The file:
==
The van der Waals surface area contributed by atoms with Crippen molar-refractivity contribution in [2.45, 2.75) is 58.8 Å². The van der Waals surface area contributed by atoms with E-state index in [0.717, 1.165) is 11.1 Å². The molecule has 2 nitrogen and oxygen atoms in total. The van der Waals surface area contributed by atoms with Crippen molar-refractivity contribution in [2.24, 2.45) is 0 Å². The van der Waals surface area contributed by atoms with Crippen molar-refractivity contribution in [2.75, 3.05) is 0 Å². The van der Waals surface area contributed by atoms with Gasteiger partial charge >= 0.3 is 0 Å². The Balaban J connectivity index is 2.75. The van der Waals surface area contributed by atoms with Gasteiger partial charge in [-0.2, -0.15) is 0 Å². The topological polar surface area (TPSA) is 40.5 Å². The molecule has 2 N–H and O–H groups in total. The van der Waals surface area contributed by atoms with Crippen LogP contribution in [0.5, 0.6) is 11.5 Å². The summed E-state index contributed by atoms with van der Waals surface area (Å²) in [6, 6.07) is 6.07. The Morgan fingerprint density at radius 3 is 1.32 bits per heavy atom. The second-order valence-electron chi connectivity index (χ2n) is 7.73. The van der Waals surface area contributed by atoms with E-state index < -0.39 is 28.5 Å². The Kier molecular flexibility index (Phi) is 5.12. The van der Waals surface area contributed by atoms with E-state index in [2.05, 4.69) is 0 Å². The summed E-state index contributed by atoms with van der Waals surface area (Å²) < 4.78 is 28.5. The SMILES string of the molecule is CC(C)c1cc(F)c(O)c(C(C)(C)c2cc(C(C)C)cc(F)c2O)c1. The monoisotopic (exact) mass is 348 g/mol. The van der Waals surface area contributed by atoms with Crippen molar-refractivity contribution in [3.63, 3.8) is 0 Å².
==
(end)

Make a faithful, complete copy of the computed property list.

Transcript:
The van der Waals surface area contributed by atoms with Crippen molar-refractivity contribution in [2.45, 2.75) is 58.8 Å². The van der Waals surface area contributed by atoms with E-state index in [0.717, 1.165) is 11.1 Å². The molecule has 2 nitrogen and oxygen atoms in total. The van der Waals surface area contributed by atoms with Crippen molar-refractivity contribution in [2.24, 2.45) is 0 Å². The van der Waals surface area contributed by atoms with Crippen molar-refractivity contribution in [2.75, 3.05) is 0 Å². The van der Waals surface area contributed by atoms with Gasteiger partial charge >= 0.3 is 0 Å². The Balaban J connectivity index is 2.75. The van der Waals surface area contributed by atoms with Gasteiger partial charge in [-0.2, -0.15) is 0 Å². The topological polar surface area (TPSA) is 40.5 Å². The molecule has 2 N–H and O–H groups in total. The van der Waals surface area contributed by atoms with Crippen LogP contribution in [0.5, 0.6) is 11.5 Å². The summed E-state index contributed by atoms with van der Waals surface area (Å²) in [6, 6.07) is 6.07. The Morgan fingerprint density at radius 3 is 1.32 bits per heavy atom. The second-order valence-electron chi connectivity index (χ2n) is 7.73. The van der Waals surface area contributed by atoms with E-state index < -0.39 is 28.5 Å². The Kier molecular flexibility index (Phi) is 5.12. The van der Waals surface area contributed by atoms with E-state index in [2.05, 4.69) is 0 Å². The summed E-state index contributed by atoms with van der Waals surface area (Å²) < 4.78 is 28.5. The SMILES string of the molecule is CC(C)c1cc(F)c(O)c(C(C)(C)c2cc(C(C)C)cc(F)c2O)c1. The monoisotopic (exact) mass is 348 g/mol. The van der Waals surface area contributed by atoms with Crippen molar-refractivity contribution in [3.63, 3.8) is 0 Å².